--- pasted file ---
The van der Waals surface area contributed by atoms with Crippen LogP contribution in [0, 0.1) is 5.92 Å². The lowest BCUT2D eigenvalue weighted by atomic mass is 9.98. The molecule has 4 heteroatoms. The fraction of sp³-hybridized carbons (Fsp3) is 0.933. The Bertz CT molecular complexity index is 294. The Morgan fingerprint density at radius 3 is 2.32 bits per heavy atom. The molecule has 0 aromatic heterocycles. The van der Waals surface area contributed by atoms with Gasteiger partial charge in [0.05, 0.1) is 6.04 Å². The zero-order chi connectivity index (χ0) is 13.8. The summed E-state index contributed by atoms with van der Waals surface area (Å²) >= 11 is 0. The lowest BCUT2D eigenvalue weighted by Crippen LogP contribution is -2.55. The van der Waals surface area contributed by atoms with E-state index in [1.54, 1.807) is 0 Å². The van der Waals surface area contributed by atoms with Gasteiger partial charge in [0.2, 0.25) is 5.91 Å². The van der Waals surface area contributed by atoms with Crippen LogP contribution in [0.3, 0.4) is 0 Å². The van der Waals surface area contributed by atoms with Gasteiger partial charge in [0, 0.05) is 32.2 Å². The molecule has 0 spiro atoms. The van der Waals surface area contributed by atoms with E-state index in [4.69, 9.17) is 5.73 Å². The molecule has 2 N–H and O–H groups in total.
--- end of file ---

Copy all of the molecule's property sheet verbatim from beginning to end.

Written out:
The van der Waals surface area contributed by atoms with Crippen LogP contribution in [0, 0.1) is 5.92 Å². The lowest BCUT2D eigenvalue weighted by atomic mass is 9.98. The molecule has 4 heteroatoms. The fraction of sp³-hybridized carbons (Fsp3) is 0.933. The Bertz CT molecular complexity index is 294. The Morgan fingerprint density at radius 3 is 2.32 bits per heavy atom. The molecule has 0 aromatic heterocycles. The van der Waals surface area contributed by atoms with Gasteiger partial charge in [0.05, 0.1) is 6.04 Å². The zero-order chi connectivity index (χ0) is 13.8. The summed E-state index contributed by atoms with van der Waals surface area (Å²) >= 11 is 0. The lowest BCUT2D eigenvalue weighted by Crippen LogP contribution is -2.55. The van der Waals surface area contributed by atoms with E-state index in [1.54, 1.807) is 0 Å². The van der Waals surface area contributed by atoms with Gasteiger partial charge in [0.2, 0.25) is 5.91 Å². The van der Waals surface area contributed by atoms with Crippen LogP contribution in [0.3, 0.4) is 0 Å². The van der Waals surface area contributed by atoms with Gasteiger partial charge in [0, 0.05) is 32.2 Å². The molecule has 0 spiro atoms. The van der Waals surface area contributed by atoms with E-state index in [4.69, 9.17) is 5.73 Å². The molecule has 2 N–H and O–H groups in total.